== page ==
Resident education and perceptions of recovery in serious mental illness: Observations and commentary

Peter Buckley, Daniel Bahmiller, Courtney Amanda Kenna, Stewart Shevitz, Ike Powell, Larry Fricks

Research output: Contribution to journalComment/debatepeer-review

17 Scopus citations


Objective: Recovery is emerging as a guiding influence in mental health service delivery and transformation. As a consequence, the expectations and curricular needs of trainees (as future stakeholders in a transformed, recovery-oriented system) are now of considerable importance. Method: To this end, resident-led focus groups were held at the Medical College of Georgia to obtain perceptions of the Recovery Model. Certified Peer Support Specialists (CPSS) attended and topics covered were the Recovery Model, the CPSS training curriculum and developing a Wellness Recovery Action Plan (WRAP) with consumers. Results: Advantages and disadvantages of the Recovery model were discussed, with residents generally expressing cautious optimism regarding implementation of these principles, yet concern regarding the potential for diminishing confidence and support for traditional professional services. All residents indicated an interest in obtaining more information about the Recovery Model, including how to incorporate WRAPS and the role of CPSS in Recovery. Almost halfofthe residents selected a recovery-oriented workshop as the best method for further education about these concepts, with less support for other options of didactic handouts and expert lecture. Conclusions: Future efforts should be directed at implementing recovery curricula into resident education and evaluating the.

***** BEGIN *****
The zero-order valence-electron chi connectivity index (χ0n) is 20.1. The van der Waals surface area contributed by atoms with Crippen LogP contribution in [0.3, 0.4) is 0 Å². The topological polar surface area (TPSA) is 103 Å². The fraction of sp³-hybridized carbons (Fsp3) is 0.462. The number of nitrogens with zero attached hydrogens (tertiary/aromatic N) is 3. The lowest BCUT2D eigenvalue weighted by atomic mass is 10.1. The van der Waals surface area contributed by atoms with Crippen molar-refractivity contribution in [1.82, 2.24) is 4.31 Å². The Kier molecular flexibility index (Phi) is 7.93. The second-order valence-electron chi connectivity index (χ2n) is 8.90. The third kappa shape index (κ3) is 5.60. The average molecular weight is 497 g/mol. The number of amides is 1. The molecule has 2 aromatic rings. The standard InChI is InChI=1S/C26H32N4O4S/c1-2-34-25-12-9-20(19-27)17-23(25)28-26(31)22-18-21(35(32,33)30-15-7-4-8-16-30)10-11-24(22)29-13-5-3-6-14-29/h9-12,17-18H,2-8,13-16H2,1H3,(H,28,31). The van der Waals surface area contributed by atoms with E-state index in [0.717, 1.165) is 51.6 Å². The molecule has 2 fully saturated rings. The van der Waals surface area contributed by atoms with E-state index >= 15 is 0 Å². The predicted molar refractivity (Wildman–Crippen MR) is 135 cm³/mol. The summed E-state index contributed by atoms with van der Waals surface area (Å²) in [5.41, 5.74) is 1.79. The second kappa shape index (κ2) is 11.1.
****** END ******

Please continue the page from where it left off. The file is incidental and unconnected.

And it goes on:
Original languageEnglish (US)
Pages (from-to)435-438
Number of pages4
JournalAcademic Psychiatry
Issue number6
StatePublished - Nov 1 2007

ASJC Scopus subject areas

  • Education
  • Psychiatry and Mental health


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